March 15, 2017, is the deadline for filing 2016 S-Corp and partnership tax returns, or extensions, 2017 S-Corp elections, and 2017 Section 475 elections. Don’t miss any of these tax filings or elections; it could cost you.
2016 S-Corp and partnership tax extensions
Extensions are easy to prepare and e-file for S-Corps and partnerships since they pass through income to the owner, usually an individual. Pass-through entities are tax-filers, but not taxpayers. 2016 individual and calendar-year C-Corp tax returns or extensions with taxes owed are due April 18, 2017.
Some states have S-Corp franchise taxes, excise taxes, or minimum taxes, and payments are usually due with the extensions by March 15. (See A Few States Tax S-Corps: Traders Can Reduce It.) LLCs filing as a partnership may have minimum taxes or annual reports due with the extension by March 15.
The IRS changed the due date for partnerships: 2016 partnership tax returns or extensions are due March 15, 2017, the same due date as S-Corps. Last year, partnership tax returns were due April 18, 2016, the same due date as individuals. 2017 S-Corp and partnership extensions give six additional months to e-file a tax return, by Sep. 15, 2017.
The IRS late filing penalty regime for S-Corps and partnerships is similar. The IRS assesses $195 per owner, per month, for a maximum of 12 months. Taxpayers may request penalty abatement based on reasonable cause. Ignoring the extension deadline is not reasonable cause. States assess penalties and interest, often based on payments due.
2017 S-Corp elections
Traders qualifying for trader tax status and interested in employee benefit plan deductions, including health insurance and retirement plan deductions, probably need an S-Corp. They should consider a 2017 S-Corp election for an existing trading entity, due by March 15, 2017, or form a new entity and file an S-Corp election within 75 days of inception. Most states accept the federal S-Corp election, but a few states do not; they require a separate S-Corp election filing by March 15. If you overlooked filing a 2016 S-Corp election by March 15, 2016, and intended to elect S-Corp tax treatment as of that date, you may qualify for IRS relief. (See Late Election Relief.) (You are welcome to discuss an S-Corp election with Robert A. Green, CPA in a paid consultation.)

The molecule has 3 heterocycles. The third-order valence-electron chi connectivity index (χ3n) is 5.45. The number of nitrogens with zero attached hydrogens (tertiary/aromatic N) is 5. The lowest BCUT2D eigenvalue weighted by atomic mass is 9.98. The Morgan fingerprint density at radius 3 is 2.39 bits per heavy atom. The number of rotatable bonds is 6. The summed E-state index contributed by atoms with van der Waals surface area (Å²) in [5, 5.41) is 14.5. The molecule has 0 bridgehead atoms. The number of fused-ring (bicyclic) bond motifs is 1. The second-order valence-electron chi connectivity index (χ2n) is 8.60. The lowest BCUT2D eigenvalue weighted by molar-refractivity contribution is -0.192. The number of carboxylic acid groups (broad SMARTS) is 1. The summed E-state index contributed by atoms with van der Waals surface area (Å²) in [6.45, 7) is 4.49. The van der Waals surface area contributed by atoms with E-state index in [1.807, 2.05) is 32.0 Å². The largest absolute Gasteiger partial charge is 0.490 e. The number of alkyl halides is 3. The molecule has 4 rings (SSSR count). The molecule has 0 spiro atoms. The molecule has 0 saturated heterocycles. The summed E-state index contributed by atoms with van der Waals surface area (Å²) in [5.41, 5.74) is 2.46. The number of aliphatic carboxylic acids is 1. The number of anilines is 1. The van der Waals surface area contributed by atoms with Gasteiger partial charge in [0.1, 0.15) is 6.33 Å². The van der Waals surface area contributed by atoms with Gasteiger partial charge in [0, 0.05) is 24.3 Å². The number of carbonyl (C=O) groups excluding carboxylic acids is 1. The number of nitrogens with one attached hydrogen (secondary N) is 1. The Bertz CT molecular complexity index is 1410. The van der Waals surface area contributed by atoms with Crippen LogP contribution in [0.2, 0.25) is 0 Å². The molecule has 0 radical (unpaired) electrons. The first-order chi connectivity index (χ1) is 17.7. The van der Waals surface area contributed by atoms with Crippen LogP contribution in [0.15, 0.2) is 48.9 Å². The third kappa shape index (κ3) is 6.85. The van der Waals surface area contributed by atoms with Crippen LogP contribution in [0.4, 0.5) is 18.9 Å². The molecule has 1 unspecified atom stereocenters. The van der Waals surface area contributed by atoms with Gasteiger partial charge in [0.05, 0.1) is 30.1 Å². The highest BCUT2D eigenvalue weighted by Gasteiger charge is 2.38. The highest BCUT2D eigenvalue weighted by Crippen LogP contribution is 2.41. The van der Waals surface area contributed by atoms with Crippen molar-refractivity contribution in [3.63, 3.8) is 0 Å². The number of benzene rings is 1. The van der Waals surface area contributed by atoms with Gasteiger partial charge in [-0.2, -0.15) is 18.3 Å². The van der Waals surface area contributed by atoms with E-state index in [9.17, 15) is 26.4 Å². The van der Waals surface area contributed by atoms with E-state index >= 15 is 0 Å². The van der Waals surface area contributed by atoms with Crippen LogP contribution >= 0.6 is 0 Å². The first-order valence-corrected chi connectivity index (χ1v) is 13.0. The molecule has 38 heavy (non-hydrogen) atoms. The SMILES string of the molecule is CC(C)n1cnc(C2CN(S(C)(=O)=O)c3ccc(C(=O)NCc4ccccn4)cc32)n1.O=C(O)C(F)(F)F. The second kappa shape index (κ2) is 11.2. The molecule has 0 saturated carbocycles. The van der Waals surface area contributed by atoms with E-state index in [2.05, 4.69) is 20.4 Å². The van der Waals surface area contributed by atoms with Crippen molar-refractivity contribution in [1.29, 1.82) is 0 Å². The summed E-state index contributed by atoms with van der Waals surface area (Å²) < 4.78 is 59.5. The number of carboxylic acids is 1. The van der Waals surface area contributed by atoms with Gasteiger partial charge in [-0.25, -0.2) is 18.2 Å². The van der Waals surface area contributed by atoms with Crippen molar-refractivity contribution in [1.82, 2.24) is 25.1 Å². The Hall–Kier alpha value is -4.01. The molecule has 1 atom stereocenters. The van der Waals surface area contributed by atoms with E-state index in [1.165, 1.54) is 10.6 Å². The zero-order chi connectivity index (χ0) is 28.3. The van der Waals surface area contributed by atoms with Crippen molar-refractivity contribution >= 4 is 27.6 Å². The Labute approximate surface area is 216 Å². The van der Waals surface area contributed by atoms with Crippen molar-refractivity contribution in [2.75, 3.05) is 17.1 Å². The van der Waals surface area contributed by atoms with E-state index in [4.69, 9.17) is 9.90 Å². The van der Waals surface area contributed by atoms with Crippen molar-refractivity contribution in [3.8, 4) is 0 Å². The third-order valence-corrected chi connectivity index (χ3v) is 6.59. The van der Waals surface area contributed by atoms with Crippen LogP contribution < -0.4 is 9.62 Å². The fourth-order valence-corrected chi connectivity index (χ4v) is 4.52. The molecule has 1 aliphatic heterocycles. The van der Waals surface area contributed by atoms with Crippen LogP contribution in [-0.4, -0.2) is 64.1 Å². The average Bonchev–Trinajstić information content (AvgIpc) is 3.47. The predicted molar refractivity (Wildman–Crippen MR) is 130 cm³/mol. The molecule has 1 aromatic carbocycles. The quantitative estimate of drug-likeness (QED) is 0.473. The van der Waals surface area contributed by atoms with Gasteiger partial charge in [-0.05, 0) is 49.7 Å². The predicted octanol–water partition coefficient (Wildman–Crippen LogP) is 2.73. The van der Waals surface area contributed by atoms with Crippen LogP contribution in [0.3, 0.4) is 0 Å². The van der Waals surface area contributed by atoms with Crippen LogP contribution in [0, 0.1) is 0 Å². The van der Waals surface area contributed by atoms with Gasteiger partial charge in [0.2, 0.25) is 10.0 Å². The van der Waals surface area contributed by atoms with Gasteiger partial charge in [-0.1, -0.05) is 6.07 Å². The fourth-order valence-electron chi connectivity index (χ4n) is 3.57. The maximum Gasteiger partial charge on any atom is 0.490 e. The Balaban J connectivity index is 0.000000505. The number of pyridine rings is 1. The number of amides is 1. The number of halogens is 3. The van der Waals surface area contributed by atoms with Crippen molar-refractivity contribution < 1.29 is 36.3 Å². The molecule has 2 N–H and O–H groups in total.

2017 Section 475 MTM elections for S-Corps and partnerships
Traders qualifying for trader tax status may elect Section 475 ordinary gain or loss treatment. Section 475 trades are exempt from wash sale loss adjustments on securities and the $3,000 capital loss limitation. I refer to Section 475 as “tax loss insurance” since it leads to quick tax refund checks. I recommend Section 475 for securities, but not Section 1256 contracts, to retain lower 60/40 capital gains rates in Section 1256. Section 475 does not apply to segregated investment positions. Section 475 MTM ordinary income does not use up capital loss carryovers.
“Existing taxpayers” including S-Corps and partnerships that file a 2016 tax return may attach a 2017 Section 475 MTM election statement to their 2016 federal entity tax return or extension, due by March 15, 2017. The second step is to file a 2017 Form 3115 (Application for Change in Accounting Method) with the 2017 entity tax return filing in 2018.
If a trading S-Corp or partnership has significant trading losses on securities and or Section 1256 contracts for the year-to-date period in 2017, it may be a good idea to elect Section 475 for ordinary loss treatment. If a trader wants to revoke a 2016 Section 475 election, a revocation election statement is due by March 15, 2017. (See New IRS Rules Allow Free And Easy Section 475 Revocation.)
Tax compliance services
Green, Neuschwander & Manning LLC offers tax compliance services to traders, which include tax preparation and tax planning. If you haven’t signed up yet for our entity and individual service, do so immediately, so we can prepare your extensions and consider the above elections on time. Alternatively, discuss the above matters with Robert A. Green, CPA in a paid consultation.
Darren Neuschwander CPA contributed to this blog post.